Bitcoin Can Adapt, If Needed
For the sake of argument, though, let’s assume that Mr. Parks is right and the IRS will bring down the hammer on anyone who doesn’t perfectly follow the rules. People start going to jail for not reporting the fact that they bought Bitcoin at $500 and then got some good deals on Overstock.com because the value rose to $660. Somehow the IRS manages to analyze the blockchain and attach real-world identities to all those sneaky people with their valuable virtual money. And perhaps most preposterous, let’s also assume that the IRS has the resources to send federal agents to arrest all of those people who were somehow identified.
This is the ridiculous scenario that is cooked up in the Wall Street Journal, in which the IRS is an omnipotent and omnipresent entity that has unlimited resources at its disposal. But for the sake of argument, let’s take this absurd reality as a given.
Even in that nightmare situation, Bitcoin would still survive through adaptation. It’s a programmable currency, meaning clever computer experts can build useful programs around it. If the community really needed to start logging every single transaction in a “profit calculator,” a developer (or multiple developers) could simply build a program that does everything automatically. This imaginary “smart wallet” would remember when coins were received, at what price, when they were spent, and at what price. Calculating profit in dollars would then be done instantly in the background, like a TurboTax for Bitcoin.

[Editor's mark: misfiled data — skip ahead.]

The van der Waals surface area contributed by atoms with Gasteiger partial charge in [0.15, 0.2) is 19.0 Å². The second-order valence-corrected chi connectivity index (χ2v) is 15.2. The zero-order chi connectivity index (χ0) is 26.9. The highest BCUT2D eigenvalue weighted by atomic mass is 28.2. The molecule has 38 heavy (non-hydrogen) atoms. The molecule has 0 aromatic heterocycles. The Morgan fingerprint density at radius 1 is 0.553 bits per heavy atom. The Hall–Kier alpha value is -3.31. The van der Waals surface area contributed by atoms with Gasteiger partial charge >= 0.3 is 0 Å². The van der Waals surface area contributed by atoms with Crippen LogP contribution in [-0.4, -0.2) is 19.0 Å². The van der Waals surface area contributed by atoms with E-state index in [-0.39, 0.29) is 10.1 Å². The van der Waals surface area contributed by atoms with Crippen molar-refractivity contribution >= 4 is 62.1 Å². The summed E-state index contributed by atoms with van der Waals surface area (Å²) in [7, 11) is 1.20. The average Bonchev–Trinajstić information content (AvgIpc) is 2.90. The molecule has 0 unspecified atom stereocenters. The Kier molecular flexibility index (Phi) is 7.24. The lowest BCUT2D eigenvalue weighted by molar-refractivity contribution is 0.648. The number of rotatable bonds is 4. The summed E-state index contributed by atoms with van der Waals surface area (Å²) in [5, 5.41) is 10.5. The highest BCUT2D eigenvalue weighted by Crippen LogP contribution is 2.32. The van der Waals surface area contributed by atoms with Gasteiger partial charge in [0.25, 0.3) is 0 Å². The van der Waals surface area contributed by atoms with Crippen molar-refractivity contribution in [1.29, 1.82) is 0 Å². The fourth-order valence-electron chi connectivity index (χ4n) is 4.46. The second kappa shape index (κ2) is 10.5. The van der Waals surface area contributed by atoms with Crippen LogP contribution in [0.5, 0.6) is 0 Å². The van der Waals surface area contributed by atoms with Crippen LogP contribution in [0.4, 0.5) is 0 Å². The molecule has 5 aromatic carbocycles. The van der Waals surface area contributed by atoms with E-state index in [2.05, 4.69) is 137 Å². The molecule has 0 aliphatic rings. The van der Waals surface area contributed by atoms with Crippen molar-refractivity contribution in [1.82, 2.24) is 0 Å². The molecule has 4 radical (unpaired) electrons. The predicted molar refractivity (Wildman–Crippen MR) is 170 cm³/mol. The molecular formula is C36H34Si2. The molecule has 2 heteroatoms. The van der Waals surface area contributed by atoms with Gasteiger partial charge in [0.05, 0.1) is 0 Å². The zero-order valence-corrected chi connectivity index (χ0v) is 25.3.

Keep in mind that burdensome IRS regulations are nothing new; this agency has been harassing the business community for a hundred years, but the market finds a way to adapt. New careers are created that help regular people deal with the burden of tax reporting — this is why businesses like H&R Block remain successful. So, contrary to Mr. Parks assumption that an IRS crackdown would be “the end” of Bitcoin, it would actually just serve as a catalyst for the market to adapt.
Of course, Mr. Parks didn’t consider any of these points when he made his argument that IRS rules would kill Bitcoin. It’s possible that the article was never meant to serve as real journalism in the first place, and that it was merely a calculated hit job against Bitcoin because its price has been rising rapidly in the past two weeks.
Forgive me for being cynical of the author’s motives, but this is the same publication that butchered a quote by Erik Voorhees back in February during the Mt. Gox fiasco. Voorhees did a substantial phone interview with the Wall Street Journal in which he focused on the big picture and how Bitcoin would recover from the Gox scandal. However, the reporter only used a single quote by Voorhees about his own stash of Bitcoins in Mt. Gox: “That’s gone now. There’s no chance of getting that back now.”
Therefore, it shouldn’t surprise anyone that the Wall Street Journal continues to misrepresent reality when it comes to Bitcoin. We should let them wallow in their ignorance — Bitcoin will continue growing regardless.